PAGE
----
Democracy Now has been following the Fire Drill Fridays sparked by Greta Thunberg’s clear voice — a youth crying in the wilderness of world and national houses of legislation which remain deaf to the urgency of acting to protect the planet and life everywhere. Jane Fonda is busy stirring a national day of civil disobedience EVERY Friday on the steps of Capitol Hill. Listen in:
As the Bulletin’s Science and Security Board
prepared for its first set of Doomsday Clock
discussions this fall, it began referring to the
current world security situation as a “new
abnormal.” This new abnormal is a pernicious
and dangerous departure from the time when
the United States sought a leadership role in
designing and supporting global agreements
that advanced a safer and healthier planet. The
new abnormal describes a moment in which
fact is becoming indistinguishable from fiction,
undermining our very abilities to develop and
apply solutions to the big problems of our time.
The new abnormal risks emboldening autocrats
and lulling citizens around the world into a
dangerous sense of anomie and political paralysis.
The Bulletin serves as an authoritative guide that confronts man-made threats to our existence by advancing actionable ideas for the planet and its people. Read the latest bulletin below.
With authors I value, like Barbara Kingsolver, the wait for a new work can often be lengthy. My wait was amply rewarded. In Unsheltered–2018 HarperCollins–she had created parallel narratives that articulate across two centuries in the American experience. Her device is a house and property shared by the characters in different centuries. The 21st Century Wilma and 19th Century Thatcher are adults navigating giant shifts in social paradigms. For Wilma and her family it is the economic collapse of the middle class and the dissolution of the ideals her generation pursued. Climate change knocks ominously at her door. For Thatcher it a pre-Darwin American culture in a panic to hold onto Christian perspectives by rejecting rational observation of how the world works (akin to today’s denial of science).
Wilma’s multigenerational family reflects at once a 1) disenfranchised, racist white America (grandfather); 2) boomer parents (Wilma and Iano); 3) grown kids who pursued differing paths–Harvard financial education (Zeke), and post-apocalyptic youth (Tig). Add Baby Dusty, Wilma’s grandson whom she is mothering after the death of Zeke’s wife, and you have four generations, each navigating their own realities. The dialogue along the way explores the contemporary ocean of conflicting values and ideas of today’s American society with our economic, social, and environmental challenges.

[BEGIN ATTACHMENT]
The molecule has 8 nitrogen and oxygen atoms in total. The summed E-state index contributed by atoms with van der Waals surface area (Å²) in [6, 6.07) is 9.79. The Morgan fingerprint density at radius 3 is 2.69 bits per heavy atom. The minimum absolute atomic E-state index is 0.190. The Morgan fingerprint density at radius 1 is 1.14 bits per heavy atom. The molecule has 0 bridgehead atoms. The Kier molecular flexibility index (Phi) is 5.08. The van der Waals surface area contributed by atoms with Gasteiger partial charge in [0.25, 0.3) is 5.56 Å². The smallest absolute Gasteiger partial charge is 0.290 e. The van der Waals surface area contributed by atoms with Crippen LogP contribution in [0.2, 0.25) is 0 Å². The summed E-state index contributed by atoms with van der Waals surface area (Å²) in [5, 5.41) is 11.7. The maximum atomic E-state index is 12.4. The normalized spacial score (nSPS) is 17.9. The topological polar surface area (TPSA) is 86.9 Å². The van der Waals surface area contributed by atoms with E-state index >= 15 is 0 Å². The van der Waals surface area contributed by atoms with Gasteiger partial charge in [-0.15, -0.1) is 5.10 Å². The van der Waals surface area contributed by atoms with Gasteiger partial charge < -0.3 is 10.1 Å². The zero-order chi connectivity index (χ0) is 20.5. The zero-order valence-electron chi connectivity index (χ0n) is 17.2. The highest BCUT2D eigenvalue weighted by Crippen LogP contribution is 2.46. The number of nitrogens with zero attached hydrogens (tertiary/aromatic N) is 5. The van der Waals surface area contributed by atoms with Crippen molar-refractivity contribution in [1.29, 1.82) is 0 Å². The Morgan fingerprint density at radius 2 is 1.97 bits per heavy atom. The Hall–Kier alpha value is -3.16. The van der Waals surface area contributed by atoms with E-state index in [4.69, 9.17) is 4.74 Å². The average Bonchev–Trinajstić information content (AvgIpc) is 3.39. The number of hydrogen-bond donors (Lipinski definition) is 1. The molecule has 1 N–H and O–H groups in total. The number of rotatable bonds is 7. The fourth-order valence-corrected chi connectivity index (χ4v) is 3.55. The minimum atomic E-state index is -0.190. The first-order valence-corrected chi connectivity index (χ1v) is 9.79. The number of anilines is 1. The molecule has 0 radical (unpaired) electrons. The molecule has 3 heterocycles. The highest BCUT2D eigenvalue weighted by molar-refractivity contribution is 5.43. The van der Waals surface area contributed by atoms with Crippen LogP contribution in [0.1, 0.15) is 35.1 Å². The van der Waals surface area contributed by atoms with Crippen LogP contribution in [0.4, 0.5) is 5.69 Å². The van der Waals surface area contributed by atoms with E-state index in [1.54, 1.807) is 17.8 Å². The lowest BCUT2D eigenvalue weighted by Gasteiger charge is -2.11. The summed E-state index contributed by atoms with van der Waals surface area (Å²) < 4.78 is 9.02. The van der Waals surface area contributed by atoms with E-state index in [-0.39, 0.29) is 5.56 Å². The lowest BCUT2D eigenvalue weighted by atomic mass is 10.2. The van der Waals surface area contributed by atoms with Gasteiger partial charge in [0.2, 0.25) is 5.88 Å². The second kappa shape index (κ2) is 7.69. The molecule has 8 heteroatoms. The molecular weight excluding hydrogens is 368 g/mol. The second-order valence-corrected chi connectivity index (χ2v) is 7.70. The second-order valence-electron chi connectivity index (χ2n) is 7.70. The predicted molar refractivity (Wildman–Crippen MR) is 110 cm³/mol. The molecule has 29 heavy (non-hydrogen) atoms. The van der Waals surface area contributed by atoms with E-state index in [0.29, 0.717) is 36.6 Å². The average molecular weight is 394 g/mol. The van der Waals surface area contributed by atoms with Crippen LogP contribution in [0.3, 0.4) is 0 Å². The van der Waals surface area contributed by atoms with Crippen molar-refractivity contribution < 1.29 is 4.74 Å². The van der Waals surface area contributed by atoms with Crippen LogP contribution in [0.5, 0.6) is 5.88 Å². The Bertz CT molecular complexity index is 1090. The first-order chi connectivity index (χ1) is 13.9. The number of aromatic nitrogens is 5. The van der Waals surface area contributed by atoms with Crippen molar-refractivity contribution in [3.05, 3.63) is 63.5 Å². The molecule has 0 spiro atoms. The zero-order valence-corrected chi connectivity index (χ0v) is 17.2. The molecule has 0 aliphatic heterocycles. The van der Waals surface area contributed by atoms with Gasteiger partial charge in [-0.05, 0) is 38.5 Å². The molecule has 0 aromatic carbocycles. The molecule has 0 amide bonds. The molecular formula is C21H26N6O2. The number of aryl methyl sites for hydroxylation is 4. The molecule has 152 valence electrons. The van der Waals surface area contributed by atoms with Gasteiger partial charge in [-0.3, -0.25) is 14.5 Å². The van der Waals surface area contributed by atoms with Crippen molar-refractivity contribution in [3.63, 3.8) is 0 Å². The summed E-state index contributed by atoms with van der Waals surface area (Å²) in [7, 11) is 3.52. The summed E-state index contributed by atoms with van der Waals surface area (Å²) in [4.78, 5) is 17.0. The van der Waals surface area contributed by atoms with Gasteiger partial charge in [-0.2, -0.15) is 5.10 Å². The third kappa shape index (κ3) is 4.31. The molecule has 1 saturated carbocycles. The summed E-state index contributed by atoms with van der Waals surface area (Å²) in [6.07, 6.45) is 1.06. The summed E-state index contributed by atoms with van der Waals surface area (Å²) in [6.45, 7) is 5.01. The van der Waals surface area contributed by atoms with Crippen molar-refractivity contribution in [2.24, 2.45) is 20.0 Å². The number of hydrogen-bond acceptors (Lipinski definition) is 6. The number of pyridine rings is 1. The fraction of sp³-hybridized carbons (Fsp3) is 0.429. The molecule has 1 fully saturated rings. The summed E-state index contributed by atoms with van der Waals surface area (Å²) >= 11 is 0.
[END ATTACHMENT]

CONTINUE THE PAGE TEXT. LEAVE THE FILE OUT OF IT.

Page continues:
Unsheltered is a nuanced conversation between Kingsolver, her characters, and the reader that is slow at times but never boring and long enough to examine previous and contemporary times for understanding the confabulations of collective memory–an existential wail of ‘Who are we?’
Twenty-something Tig exclaims to her mother, “The guys in charge of everything right now are so old. They really are, Mom. Older than you. They figured out the meaning of life in, I guess, the nineteen fifties and sixties. When it looked like there would always be plenty of everything. And they’re still applying that to now. It’s just so ridiculous.”
For individuals like me, awash in Trump-a-Con, Unsheltered is a beacon. Kinsolver’s Afterward explains her own journey to understand “the times”, explaining to readers how she wrote a novel about real historical figures and set the novel in South Jersey in a small town, Vineland. Along the way, she traveled many miles, including London where walked in the footsteps of Charles Darwin.
This book is a needed contribution to understanding our time as one when the “world as we know it” appears to be ending. It is ultimately a great story that takes us into the author’s creative mind. I am so grateful to Kingsolver!
Dad loved to birdwatch. He was an armchair ornithologist observing from his cozy chair near a picture window in his condo in Florida.
He kept binoculars and a bird guide on a stack of crossword dictionaries near his post as well as tobacco for his pipe.
Regular as a clock, I could keep time by the sound of that first pipe being lit, the front door opened if warm, and bright warbles and shrills from a cardinal pair on his feeders, or the chitter chatter of chickadees.
Because Dad kept the feeders and his vigil for more than two decades in the same location, his observation post would have been very useful had he taken the time to record his observations. But alas, he did not.
Scientists and conservationists missed an important record of changes over time from a citizen scientist. Well, Dad simply watched for the esthetics not the science. But my generation and those coming behind me are critical participants in helping ornithologists track bird movements all over the world – for the first time.